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Commissioned in 1983 by New York Gallerists and Environmental Activists, Andy Warhol’s Endangered Animals series draws our attention to the plight of species around the world. Enduringly relevant, this series, with its eye-catching and gaudy colouring, unsettles our familiarity with the species at risk.

Andy Warhol Endangered Species for sale

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Meaning & Analysis

10 screenprints from 1983, Warhol’s Endangered Species portfolio was a project first commissioned by New York Gallerists and Environmental Activists. The series was intended to bring attention to the world’s endangered animals. It features the Bald Eagle, Black Rhinoceros, African Elephant, Orangutan, Grévy’s Zebra, Bighorn Ram, Giant Panda, Pine Barrens Tree Frog, San Francisco Silverspot Butterfly and the Siberian Tiger.

Warhol’s artwork refreshes the viewer’s perspective by bringing us into a new relationship with the object and its image. Supermarket products, news media, film stars and advertisements are all given the artist’s signature treatment: casting everyday subjects in kaleidoscopic colour and repeating images machine-like and in series. The artist’s Endangered Species is no different. The psychedelic luminous colours and energetic lines animate his subject. The threatened animals are represented in the same way as the artist’s film and TV stars: as cultural icons that are impossible to ignore.

Warhol understood the power of the image and his art. He donated a number of these works to raise funds and awareness. The artist was a lifelong lover of animals and nature. Nature and wildlife can be found throughout his work. His early illustrations featured cats and dogs, most notably in the children’s book Cats Name(d) Sam and One Blue Pussy created in collaboration with his mother Julia Warhola and published in 1954. Legend has it that the artist and his mother lived in a New York townhouse surrounded by cats that were all named Sam, apart from one called Hester. Warhol went on to own dogs and paint dog portraits. His love for animals can be seen in the way he photographed and painted these canine companions. Animals and nature appear in other later significant bodies of work, including Flowers and the Cow and Fish wallpaper pieces.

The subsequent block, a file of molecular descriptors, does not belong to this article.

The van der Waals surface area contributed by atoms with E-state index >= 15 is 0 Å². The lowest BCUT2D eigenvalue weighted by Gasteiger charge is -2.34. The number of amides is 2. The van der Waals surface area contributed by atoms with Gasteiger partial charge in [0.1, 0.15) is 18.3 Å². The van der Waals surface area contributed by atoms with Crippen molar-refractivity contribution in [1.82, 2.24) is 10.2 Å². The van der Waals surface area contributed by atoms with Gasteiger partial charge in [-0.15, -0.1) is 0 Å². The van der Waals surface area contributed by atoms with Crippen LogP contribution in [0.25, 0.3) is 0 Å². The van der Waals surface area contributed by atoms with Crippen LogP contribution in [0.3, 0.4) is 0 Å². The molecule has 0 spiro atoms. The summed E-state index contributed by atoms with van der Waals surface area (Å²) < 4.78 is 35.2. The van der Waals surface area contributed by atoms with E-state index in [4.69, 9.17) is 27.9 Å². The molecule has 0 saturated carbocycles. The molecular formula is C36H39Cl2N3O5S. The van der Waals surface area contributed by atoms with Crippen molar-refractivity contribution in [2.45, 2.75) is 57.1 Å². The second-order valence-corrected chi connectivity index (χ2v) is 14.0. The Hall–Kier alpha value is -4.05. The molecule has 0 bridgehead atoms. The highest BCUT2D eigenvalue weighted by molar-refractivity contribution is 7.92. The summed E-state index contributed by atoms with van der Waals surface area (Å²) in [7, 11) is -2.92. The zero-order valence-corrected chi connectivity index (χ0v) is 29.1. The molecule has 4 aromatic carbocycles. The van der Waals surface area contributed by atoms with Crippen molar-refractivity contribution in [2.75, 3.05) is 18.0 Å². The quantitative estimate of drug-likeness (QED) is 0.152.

10 Facts About Warhol's Endangered Species

Grevy’s Zebra (F. & S. II.300) by Andy Warhol

Grevy’s Zebra (F. & S. II.300) © Andy Warhol 1983

1. The primary subject of the series are the animals listed on the Endangered Species Act of 1973.

Warhol's Endangered Species series was executed 10 years after the Endangered Species Act (ESA) was signed into law. Under the presidency of Nixon, the 1973 Act listed the species threatened by extinction, and prioritised conservation for these particular species. Warhol represented the following animals from this list: African Elephant, Bighorn Ram, Black Rhinoceros, Siberian Tiger, Sea Turtle, San Francisco Silver Spot Butterfly, Pine Barrens Tree Frog, Bald Eagle, Orangutang, Grevy's Zebra, and Giant Panda.

African Elephant (F. & S. II.293) by Andy Warhol

African Elephant (F. & S. II.293) © Andy Warhol 1983

2. The portfolio was commissioned by art dealers Ronald and Frayda Feldman.

Risk-taking New York gallerists and dealers Ronald and Frayda Feldman collaborated with Warhol throughout the 1980s. During this intensive period of partnership, they worked together on some of Warhol's most acclaimed series: Ten Portraits Of Jews Of The Twentieth Century, Myths, Ads, Moonwalk, and Endangered Species. The Feldmans were also well-known philanthropists, and Endangered Species was born out of a conversation with Warhol about their shared passion in environmental conservation.

Siberian Tiger (F. & S. II.297) by Andy Warhol

Siberian Tiger (F. & S. II.297) © Andy Warhol 1983

3. The series is a rare instance in which Warhol gives animals his 'superstar' treatment.

With his archetypal method of screen printing, followed by retouching by hand, Warhol rendered each of these animals with the same attentiveness to detail as his human subjects. By focusing on their portraits alone, and representing them in such eye-catching colour, Warhol thus transformed these endangered animals into his so-called 'superstars'. In doing so, he shone a spotlight on these threatened species, showing them to be just as worthy of our attention as Marilyn Monroe or Liz Taylor.

Butterfly From Vanishing Animals by Andy Warhol

Butterfly From Vanishing Animals © Andy Warhol 1986 © Christie's

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